BP: Efforts to replace cap going well
BP Plc said Sunday efforts to install a new cap on the gushing oil well in the Gulf of Mexico in a bid to halt the leak were going well, dpa reported.
"We're pleased how it's going," BP vice-president Kent Wells told reporters, but stressed there is still much work to be done.
"This is a four-to-seven-day operation," he said. "We're just starting day two now. It will take another three to five, six days. If everything goes extremely well we'll be on the shorter side of three to six days."
The British oil giant on Saturday removed a defective cap over the well in the first step in replacing it with a tighter one that is intended to allow ships on the surface to suck up more oil than is currently being collected from the oil well rupture.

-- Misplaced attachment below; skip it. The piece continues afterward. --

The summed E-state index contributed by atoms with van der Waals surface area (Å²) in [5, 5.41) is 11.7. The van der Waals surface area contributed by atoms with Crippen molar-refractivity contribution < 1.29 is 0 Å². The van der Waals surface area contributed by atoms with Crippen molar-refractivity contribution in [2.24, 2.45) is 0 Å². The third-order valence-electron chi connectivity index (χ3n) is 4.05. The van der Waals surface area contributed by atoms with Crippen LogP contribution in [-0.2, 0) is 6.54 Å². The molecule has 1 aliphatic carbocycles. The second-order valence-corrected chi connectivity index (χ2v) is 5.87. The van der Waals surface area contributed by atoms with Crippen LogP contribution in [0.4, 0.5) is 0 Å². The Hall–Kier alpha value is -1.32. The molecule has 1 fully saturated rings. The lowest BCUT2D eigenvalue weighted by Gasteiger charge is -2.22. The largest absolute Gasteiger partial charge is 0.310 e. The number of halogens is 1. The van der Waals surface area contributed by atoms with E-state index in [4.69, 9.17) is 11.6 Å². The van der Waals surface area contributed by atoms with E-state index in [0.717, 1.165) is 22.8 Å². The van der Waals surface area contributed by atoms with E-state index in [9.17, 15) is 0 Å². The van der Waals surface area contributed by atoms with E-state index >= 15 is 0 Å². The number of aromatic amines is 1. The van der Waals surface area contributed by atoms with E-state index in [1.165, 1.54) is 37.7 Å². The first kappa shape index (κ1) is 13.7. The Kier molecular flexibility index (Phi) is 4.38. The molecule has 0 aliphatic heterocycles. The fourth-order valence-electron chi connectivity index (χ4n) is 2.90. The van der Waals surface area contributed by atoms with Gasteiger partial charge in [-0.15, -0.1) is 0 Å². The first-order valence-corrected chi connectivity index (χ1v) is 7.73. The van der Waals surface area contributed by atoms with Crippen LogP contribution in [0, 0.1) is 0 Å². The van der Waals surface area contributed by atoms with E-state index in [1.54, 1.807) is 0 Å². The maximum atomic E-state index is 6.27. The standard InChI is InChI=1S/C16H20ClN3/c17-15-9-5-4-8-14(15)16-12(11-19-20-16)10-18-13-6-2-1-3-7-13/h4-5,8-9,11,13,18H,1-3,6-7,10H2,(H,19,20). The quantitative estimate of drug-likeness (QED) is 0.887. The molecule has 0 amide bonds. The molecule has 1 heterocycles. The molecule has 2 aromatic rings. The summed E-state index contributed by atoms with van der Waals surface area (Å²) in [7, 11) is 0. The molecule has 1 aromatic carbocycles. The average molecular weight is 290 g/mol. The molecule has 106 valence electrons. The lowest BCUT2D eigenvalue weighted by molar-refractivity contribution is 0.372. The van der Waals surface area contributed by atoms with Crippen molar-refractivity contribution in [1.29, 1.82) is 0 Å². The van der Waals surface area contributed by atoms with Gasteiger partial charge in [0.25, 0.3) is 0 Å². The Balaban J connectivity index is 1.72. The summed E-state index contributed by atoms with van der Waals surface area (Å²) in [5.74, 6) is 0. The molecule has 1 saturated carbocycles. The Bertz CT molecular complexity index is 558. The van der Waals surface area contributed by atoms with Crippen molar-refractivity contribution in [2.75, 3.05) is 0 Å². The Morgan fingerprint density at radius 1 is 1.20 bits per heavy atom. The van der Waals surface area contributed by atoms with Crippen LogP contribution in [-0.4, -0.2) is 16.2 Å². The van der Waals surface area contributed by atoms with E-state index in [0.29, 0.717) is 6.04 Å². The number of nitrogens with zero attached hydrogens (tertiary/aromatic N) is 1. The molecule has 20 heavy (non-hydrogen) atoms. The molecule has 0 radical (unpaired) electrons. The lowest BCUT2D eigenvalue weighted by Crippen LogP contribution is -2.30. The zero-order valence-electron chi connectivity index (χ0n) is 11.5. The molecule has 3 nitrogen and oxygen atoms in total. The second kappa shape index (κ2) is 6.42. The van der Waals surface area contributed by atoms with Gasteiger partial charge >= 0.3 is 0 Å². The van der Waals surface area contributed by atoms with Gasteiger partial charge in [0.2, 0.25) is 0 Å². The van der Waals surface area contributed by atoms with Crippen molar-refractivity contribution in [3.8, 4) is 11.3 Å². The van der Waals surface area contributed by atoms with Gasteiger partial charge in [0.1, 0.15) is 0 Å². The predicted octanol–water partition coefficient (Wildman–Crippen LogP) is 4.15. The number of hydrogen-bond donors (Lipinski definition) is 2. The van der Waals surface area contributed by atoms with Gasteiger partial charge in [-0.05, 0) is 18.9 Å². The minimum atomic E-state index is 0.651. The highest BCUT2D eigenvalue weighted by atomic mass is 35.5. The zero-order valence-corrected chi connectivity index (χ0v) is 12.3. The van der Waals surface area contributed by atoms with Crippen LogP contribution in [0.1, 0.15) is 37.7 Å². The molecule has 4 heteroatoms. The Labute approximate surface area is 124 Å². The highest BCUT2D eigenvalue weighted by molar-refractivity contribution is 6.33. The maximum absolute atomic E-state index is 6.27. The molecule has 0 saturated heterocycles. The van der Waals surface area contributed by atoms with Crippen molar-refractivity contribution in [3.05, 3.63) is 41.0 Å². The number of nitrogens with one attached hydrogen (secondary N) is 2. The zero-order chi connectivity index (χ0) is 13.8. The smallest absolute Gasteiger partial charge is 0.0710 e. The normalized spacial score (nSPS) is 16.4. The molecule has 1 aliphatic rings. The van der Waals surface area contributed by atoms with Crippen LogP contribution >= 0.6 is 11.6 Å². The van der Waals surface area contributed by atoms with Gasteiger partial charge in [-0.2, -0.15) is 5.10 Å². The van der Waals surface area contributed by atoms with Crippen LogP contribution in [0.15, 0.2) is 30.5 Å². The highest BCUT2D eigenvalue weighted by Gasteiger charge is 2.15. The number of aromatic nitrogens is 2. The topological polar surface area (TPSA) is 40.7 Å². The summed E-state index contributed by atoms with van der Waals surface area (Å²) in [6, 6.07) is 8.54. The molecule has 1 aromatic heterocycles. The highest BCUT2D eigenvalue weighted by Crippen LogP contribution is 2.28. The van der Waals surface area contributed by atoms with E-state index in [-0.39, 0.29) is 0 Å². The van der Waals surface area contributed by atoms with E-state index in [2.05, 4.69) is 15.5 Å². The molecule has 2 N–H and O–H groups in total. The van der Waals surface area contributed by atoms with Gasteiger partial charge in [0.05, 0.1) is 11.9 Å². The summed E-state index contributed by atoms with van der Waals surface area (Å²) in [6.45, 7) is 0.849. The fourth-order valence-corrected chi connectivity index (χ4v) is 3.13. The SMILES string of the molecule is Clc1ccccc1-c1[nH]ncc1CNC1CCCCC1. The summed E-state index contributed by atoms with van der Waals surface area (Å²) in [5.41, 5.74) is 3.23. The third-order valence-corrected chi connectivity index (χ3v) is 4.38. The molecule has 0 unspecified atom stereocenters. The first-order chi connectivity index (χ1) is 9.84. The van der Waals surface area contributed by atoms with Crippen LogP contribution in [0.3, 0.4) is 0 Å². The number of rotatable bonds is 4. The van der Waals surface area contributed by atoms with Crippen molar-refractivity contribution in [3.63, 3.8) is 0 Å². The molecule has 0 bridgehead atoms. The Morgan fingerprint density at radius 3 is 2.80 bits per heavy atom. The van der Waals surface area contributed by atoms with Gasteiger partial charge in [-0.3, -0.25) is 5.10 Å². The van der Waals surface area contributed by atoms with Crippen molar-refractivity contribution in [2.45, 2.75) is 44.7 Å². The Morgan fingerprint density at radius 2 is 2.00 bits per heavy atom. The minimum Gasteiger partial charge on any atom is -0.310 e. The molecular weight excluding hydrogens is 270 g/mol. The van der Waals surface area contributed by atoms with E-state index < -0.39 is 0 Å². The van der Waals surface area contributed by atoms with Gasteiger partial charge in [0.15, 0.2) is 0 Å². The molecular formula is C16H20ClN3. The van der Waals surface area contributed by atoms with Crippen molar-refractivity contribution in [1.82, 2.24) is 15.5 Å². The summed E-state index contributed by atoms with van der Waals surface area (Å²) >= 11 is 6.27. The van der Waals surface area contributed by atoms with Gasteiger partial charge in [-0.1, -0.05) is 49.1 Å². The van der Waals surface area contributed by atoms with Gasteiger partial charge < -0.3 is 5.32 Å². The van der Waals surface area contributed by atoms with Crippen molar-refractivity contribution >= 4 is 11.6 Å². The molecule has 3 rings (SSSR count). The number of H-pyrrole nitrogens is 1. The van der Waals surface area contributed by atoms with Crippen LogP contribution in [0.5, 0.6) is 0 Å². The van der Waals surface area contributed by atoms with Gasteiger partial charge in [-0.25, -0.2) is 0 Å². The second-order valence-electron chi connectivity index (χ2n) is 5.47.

If everything goes as planned, the new cap and an additional processing ship would allow workers to effectively halt the leak by siphoning off more oil than is currently spilling into the Gulf.
Simultaneous efforts to hook up another processing ship, the Helix Producer, were also on track and it could begin work as early as Sunday evening, Wells said. It would, however, take several days for the ship to be ramped up to full capacity.
In the meantime, oil was again flowing largely unabated into the Gulf of Mexico and onto the coastal areas that are already the scene of ecological disaster. Once the Helix Producer comes online it will be able to siphon off some of that oil even before the new cap is in place.
Oil has been gushing from the well since end-April, when the rig exploded and sank, causing the worst spill in US history that is leading to massive ecological degradation in the ocean and along the coastline of five Gulf states.